Their Past, Their Memory?

King’s College, London, Friday 15th September 2017

A one-day interdisciplinary workshop hosted at King’s College, London as part of the AHRC funded Teaching and Learning War Research Network to explore young people’s engagement with and receptivity to the cultural memory messages of the two world wars from an international comparative perspective. We welcome abstract submissions from academic researchers and educational practitioners in schools, museums, non-profit organisations, archives and heritage organisations.

Call for papers:

At the centenary of WW1 in the UK, Australia, Canada, and New Zealand young people find themselves front and centre of both state-sponsored and community-level commemorations. As the two world wars fade from living memory, young people across the Commonwealth have been singled out as those who will be carrying the memory of the war forward. Early indications suggest similar emphasis will be placed on young people in the 80th and 90th anniversaries of WW2.

It is at this juncture, as the commemorative focus in Britain and the Commonwealth shifts from WW1 to WW2, that new questions arise about 1) the ways these cataclysmic events are taught in the 21st century, 2) what cultural memory messages feature in education, 3) how young people respond to and interpret these messages and 4) the relationship between education and commemoration. While study of memory and war remembrance has intensified in recent years, the way young people engage with the cultural messages about these seminal historical events is largely unexplored. Educational sites where memory of the two world wars are communicated and received are multifarious including (amongst many examples) curriculum content, text books, field trips, museum exhibitions and youth panels, theatre (performance and education packs), re-enactment, and creative writing. Interrogating the practices of teaching and learning about war remembrance has the potential to illuminate how memories of war are shaped. As Roediger and Wertsch identify, education is one of the ‘core disciplines for a new field of memory studies’ as ‘many of the almost unconscious attitudes that students have about the past’ are traceable to elements of ‘the educational process’.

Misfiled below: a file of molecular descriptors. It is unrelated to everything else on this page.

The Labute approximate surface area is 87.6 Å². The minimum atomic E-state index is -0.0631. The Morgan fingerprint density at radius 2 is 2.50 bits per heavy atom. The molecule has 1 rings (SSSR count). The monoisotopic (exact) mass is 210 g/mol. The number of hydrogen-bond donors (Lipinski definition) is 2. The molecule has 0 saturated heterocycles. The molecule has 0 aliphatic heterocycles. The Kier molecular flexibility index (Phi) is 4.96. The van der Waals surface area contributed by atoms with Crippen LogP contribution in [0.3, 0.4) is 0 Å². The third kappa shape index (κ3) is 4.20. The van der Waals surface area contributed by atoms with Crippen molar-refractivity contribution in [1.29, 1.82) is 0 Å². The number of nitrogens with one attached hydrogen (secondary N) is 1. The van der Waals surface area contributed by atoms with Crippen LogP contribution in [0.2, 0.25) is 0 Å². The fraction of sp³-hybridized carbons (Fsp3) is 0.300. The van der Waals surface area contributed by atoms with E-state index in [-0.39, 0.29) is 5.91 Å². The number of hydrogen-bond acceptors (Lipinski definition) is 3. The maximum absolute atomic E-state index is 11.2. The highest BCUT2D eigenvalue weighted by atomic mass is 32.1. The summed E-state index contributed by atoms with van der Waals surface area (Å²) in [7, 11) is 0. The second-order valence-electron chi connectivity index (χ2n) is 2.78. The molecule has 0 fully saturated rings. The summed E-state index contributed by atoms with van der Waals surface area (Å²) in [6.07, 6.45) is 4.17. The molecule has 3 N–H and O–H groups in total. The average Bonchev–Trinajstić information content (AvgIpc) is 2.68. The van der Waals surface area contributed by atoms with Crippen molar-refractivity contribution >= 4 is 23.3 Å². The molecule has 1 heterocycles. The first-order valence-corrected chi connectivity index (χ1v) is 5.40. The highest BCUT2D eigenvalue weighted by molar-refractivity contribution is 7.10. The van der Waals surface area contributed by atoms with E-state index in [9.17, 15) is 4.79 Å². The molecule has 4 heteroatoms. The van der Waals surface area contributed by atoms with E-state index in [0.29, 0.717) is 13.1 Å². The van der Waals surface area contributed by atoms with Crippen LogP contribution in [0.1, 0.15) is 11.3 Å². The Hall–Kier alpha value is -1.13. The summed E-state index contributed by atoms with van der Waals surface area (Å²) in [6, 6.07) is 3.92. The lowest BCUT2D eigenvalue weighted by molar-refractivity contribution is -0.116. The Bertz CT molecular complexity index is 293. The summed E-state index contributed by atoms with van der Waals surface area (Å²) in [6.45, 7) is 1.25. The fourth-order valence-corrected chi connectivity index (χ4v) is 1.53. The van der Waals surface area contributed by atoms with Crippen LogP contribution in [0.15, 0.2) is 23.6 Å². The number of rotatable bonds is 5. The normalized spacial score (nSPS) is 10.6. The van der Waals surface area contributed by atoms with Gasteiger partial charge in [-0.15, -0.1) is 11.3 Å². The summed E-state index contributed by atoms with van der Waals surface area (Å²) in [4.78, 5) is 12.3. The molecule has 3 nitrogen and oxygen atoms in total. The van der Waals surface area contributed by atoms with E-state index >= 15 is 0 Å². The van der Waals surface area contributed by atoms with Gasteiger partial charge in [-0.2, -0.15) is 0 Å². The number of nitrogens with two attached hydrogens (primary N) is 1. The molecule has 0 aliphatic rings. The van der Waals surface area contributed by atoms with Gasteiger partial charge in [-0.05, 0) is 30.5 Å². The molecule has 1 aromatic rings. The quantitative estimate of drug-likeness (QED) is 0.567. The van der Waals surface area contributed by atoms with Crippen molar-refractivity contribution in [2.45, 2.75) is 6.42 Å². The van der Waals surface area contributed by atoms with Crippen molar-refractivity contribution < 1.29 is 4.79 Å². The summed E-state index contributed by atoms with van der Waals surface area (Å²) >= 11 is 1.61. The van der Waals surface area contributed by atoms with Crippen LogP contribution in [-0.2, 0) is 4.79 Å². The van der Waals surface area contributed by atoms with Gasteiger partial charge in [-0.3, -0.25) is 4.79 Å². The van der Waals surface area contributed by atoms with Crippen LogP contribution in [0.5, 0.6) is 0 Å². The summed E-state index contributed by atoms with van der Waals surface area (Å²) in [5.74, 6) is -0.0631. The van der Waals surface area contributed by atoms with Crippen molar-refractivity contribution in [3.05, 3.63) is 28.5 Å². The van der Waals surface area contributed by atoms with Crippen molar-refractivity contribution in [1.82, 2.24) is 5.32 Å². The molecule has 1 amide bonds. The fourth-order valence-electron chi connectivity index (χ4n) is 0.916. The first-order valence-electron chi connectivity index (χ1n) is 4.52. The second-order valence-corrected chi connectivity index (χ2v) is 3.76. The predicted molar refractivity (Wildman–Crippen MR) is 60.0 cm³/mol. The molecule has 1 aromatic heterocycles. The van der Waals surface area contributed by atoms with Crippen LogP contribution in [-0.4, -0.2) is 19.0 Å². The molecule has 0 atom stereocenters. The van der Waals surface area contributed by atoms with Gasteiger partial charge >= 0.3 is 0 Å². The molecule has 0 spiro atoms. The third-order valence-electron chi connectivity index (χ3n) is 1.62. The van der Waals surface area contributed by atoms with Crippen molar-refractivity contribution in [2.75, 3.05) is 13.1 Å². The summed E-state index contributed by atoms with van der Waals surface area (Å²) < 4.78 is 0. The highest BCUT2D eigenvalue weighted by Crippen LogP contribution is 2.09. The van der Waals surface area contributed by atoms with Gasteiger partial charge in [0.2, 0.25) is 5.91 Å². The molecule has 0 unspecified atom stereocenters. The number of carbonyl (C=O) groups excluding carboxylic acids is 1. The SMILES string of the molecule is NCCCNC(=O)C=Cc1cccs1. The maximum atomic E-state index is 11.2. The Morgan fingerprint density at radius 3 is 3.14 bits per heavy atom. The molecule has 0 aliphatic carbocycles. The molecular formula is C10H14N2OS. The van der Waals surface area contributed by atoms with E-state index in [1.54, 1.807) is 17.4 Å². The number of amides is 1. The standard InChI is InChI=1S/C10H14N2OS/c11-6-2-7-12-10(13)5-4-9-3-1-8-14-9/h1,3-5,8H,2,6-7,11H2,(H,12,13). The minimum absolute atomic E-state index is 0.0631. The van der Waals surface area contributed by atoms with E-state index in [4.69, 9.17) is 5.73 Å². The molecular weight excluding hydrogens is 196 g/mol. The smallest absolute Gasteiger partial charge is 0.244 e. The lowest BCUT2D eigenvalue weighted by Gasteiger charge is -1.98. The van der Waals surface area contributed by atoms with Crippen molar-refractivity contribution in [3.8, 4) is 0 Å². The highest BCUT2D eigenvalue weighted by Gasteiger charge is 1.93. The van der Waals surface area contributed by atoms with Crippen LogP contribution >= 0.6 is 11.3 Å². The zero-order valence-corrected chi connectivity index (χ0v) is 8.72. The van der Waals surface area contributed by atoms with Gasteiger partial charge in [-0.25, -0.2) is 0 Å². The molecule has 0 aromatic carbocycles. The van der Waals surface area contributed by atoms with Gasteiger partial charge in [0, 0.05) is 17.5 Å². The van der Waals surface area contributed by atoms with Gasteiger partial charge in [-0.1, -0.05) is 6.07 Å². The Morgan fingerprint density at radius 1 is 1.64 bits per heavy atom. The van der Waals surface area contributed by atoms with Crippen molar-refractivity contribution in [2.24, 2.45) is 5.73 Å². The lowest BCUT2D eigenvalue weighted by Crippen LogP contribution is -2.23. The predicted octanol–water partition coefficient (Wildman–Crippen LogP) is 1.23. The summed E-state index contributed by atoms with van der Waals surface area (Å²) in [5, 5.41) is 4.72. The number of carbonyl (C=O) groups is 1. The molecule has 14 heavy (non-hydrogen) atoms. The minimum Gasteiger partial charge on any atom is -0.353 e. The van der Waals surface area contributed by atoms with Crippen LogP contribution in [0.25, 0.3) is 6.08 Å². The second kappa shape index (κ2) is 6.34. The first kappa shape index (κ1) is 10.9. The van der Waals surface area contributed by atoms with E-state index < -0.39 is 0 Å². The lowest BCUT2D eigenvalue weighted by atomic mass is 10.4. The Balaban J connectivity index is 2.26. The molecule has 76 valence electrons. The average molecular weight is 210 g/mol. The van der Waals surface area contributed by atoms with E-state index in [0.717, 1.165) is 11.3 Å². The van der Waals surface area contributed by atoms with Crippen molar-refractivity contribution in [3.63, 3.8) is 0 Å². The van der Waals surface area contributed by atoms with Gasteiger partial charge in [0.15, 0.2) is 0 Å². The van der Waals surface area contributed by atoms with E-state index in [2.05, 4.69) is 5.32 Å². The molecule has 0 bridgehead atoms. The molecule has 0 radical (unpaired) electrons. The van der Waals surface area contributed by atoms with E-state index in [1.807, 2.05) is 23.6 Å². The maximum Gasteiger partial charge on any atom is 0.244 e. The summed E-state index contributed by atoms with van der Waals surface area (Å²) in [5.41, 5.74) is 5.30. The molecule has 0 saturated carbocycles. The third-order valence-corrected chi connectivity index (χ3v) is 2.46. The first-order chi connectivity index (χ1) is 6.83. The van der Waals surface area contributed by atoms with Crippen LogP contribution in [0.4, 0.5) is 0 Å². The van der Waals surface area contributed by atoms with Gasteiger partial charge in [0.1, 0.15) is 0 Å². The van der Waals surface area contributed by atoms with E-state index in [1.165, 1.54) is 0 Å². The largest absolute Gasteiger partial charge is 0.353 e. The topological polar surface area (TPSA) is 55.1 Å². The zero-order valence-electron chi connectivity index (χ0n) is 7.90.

The two world wars – as crucial moments of crisis where the ‘British world’ came together as a larger community of common interest – remain significant features of the curriculum, both formal and informal, in Britain, Australia, Canada and New Zealand. At the same time, they raise important questions about the teaching of the history of the British Empire, an area of heated contemporary debate across the Commonwealth. What is being remembered via teaching and learning activities, why, and with what consequences for young people? How as researchers and educators do we measure student receptivity and ensure an authentic portrayal of their voice and perceptions? To what extent are these issues in the teaching and remembrance of the two world wars relevant beyond the British world, particularly in former non-white colonies such as India, Jamaica and Kenya?